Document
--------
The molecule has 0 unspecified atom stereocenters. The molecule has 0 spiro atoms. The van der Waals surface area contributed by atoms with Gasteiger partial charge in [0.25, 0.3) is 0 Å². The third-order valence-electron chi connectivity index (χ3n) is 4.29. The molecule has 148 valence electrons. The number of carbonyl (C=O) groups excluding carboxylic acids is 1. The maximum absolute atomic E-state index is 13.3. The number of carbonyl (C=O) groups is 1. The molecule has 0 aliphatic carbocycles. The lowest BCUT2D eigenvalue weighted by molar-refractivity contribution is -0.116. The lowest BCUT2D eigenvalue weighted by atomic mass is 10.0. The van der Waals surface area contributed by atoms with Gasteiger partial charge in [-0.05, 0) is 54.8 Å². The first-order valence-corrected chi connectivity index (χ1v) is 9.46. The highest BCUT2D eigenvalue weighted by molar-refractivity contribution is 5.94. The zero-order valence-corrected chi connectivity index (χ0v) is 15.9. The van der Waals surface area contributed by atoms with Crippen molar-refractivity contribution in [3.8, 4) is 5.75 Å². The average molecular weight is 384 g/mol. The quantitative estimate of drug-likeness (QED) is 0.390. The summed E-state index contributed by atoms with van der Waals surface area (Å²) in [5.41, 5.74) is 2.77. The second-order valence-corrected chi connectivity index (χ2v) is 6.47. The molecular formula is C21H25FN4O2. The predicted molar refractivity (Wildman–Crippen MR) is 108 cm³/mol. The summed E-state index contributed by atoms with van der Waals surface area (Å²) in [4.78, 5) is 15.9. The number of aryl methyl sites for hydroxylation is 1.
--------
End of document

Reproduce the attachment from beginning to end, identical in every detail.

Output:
The molecule has 0 unspecified atom stereocenters. The molecule has 0 spiro atoms. The van der Waals surface area contributed by atoms with Gasteiger partial charge in [0.25, 0.3) is 0 Å². The third-order valence-electron chi connectivity index (χ3n) is 4.29. The molecule has 148 valence electrons. The number of carbonyl (C=O) groups excluding carboxylic acids is 1. The maximum absolute atomic E-state index is 13.3. The number of carbonyl (C=O) groups is 1. The molecule has 0 aliphatic carbocycles. The lowest BCUT2D eigenvalue weighted by molar-refractivity contribution is -0.116. The lowest BCUT2D eigenvalue weighted by atomic mass is 10.0. The van der Waals surface area contributed by atoms with Gasteiger partial charge in [-0.05, 0) is 54.8 Å². The first-order valence-corrected chi connectivity index (χ1v) is 9.46. The highest BCUT2D eigenvalue weighted by molar-refractivity contribution is 5.94. The zero-order valence-corrected chi connectivity index (χ0v) is 15.9. The van der Waals surface area contributed by atoms with Crippen molar-refractivity contribution in [3.8, 4) is 5.75 Å². The average molecular weight is 384 g/mol. The quantitative estimate of drug-likeness (QED) is 0.390. The summed E-state index contributed by atoms with van der Waals surface area (Å²) in [5.41, 5.74) is 2.77. The second-order valence-corrected chi connectivity index (χ2v) is 6.47. The molecular formula is C21H25FN4O2. The predicted molar refractivity (Wildman–Crippen MR) is 108 cm³/mol. The summed E-state index contributed by atoms with van der Waals surface area (Å²) in [4.78, 5) is 15.9. The number of aryl methyl sites for hydroxylation is 1.